Most people know that chiropractors relieve back and neck pain. Many others have found that other painful conditions such as sciatica, shoulder, and hip pain respond to safe, gentle chiropractic treatment as well. However, how a chiropractor learns to relieve pain remains a mystery to many. This article explains what training a chiropractor involves and how it can provide pain relief for many medical conditions.
In my 35 years of practice, I have been asked many times by patients how I acquired the skills required for my job. I answer that it is a long, rigorous process. Similar to other health service providers such as dentists, doctors, podiatrists and opticians, the postgraduate chiropractic training takes place after the basic studies. In fact, chiropractic college involves five years of intensive study after years at a traditional college or university.
Courses in anatomy (including the dissection of cadavers), physiology, chemistry, pathology, and other basic health sciences are part of the curriculum. Clinical studies in pathology, diagnosis, imaging, and blood and urinalysis are required. However, most patients and other laypeople, and even some healthcare providers in other professions, are particularly curious about how chiropractors learn the ability to manipulate the spine for pain relief.
The actual chiropractic training begins as soon as the incoming students start school. The first discipline to be learned is palpation. Palpation is the ability to use your hands to feel different parts of the body to determine normality or abnormality. Chiropractors learn to palpate spinal vertebrae in order to check for misalignments and incorrect movements of the spinal joints.
Chiropractors also learn to feel swelling or edema, muscle spasms, and abnormalities of fascia, ligaments, and tendons. Palpation is an ongoing process throughout chiropractic training and takes many years to develop expertise. Chiropractors are the preeminent healthcare professionals in palpating mechanical spine alignment problems.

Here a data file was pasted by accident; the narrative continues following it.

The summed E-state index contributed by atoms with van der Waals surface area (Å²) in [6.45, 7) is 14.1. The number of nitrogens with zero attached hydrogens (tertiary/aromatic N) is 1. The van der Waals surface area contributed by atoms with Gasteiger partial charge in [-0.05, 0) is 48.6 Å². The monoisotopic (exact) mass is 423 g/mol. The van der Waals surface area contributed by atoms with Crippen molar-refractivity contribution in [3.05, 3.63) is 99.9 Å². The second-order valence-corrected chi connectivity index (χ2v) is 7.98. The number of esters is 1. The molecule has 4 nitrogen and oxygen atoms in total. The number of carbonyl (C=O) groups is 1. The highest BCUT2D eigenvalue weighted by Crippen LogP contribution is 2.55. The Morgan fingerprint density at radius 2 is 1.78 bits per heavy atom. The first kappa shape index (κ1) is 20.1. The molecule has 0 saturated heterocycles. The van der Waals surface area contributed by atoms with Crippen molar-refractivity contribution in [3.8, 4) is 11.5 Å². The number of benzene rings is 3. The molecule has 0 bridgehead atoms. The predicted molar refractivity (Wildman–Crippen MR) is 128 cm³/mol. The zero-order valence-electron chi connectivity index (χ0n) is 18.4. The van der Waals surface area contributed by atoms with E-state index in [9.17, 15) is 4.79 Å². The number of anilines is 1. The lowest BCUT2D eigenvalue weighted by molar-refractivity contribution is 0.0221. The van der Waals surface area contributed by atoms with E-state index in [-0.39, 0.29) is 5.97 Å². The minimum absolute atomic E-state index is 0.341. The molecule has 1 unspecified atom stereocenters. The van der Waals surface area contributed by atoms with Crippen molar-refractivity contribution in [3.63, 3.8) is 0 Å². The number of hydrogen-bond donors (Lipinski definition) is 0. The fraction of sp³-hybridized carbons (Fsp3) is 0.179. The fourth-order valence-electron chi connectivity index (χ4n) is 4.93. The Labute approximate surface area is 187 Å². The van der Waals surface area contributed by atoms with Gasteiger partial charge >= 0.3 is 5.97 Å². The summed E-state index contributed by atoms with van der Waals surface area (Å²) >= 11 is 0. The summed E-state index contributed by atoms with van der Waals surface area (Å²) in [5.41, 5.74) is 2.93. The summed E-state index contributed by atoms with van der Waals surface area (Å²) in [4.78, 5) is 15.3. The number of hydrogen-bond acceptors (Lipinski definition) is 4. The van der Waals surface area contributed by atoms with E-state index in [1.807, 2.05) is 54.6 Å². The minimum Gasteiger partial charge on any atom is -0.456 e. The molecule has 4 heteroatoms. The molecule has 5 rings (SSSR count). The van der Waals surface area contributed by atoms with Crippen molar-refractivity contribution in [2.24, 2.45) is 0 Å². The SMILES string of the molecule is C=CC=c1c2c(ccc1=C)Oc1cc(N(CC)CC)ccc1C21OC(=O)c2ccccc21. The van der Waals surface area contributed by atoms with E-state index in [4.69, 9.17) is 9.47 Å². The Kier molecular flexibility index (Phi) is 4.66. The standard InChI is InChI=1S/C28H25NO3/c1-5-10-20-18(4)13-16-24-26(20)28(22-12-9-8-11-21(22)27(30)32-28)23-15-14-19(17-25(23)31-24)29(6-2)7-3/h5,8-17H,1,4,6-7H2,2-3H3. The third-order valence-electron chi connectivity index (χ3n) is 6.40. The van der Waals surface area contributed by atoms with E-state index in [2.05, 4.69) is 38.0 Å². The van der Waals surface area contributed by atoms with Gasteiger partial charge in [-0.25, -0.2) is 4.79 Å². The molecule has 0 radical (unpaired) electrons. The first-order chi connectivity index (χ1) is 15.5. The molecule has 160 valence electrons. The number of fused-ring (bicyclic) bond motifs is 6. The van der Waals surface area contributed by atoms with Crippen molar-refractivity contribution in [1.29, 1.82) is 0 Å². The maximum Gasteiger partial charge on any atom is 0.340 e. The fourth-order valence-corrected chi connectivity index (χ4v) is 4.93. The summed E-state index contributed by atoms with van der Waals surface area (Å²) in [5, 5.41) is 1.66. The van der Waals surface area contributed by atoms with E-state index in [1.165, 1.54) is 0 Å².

Next, in the chiropractic training, learn “techniques” for correcting spinal pain. The students get to know many methods of manual manipulation (also called chiropractic adjustments) and mobilization. Much training involves the use of hands-on chiropractic techniques. There are hundreds of variations of chiropractic adjustments that require students to learn to correct misalignments and abnormal movements in the spinal bones of the neck, middle and lower back, and pelvis. Chiropractors also learn to help with problems of the shoulders, hips, ribs, and extremities.
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Techniques can also include the use of specialized chiropractic tables and adjustment instruments. Many chiropractors also use forms of deep pressure for muscular trigger points and myofascial stresses, sprains, and disorders.
At the beginning of chiropractic technique training, a student does not actually “adjust”. He or she just “sets up” the technology. This is done a thousand times. Only after a student has acquired skills in this phase does he go to the chiropractic clinics to make actual chiropractic adjustments to the patient. This is done under the supervision and guidance of trained chiropractors known as clinicians.
Clinicians guide chiropractic interns through this phase of training. At the end of their internship, the graduate will be awarded a Doctor of Chiropractic (DC) degree and is ready to be licensed in all 50 United States and many other countries around the world.
Most patients who receive a chiropractic fitting find it a safe and enjoyable experience as it relieves muscle spasms and tension in superficial muscles by correcting a deeper spinal deformity. Of course, chiropractors continue to learn and perfect in their many years of practice.
When patients, laypeople, and other health professionals learn how much training goes into the skills, art, and philosophy of chiropractic, they understand why the chiropractor’s profession is primarily in identifying and correcting spinal problems and providing back relief – and neck pain lies.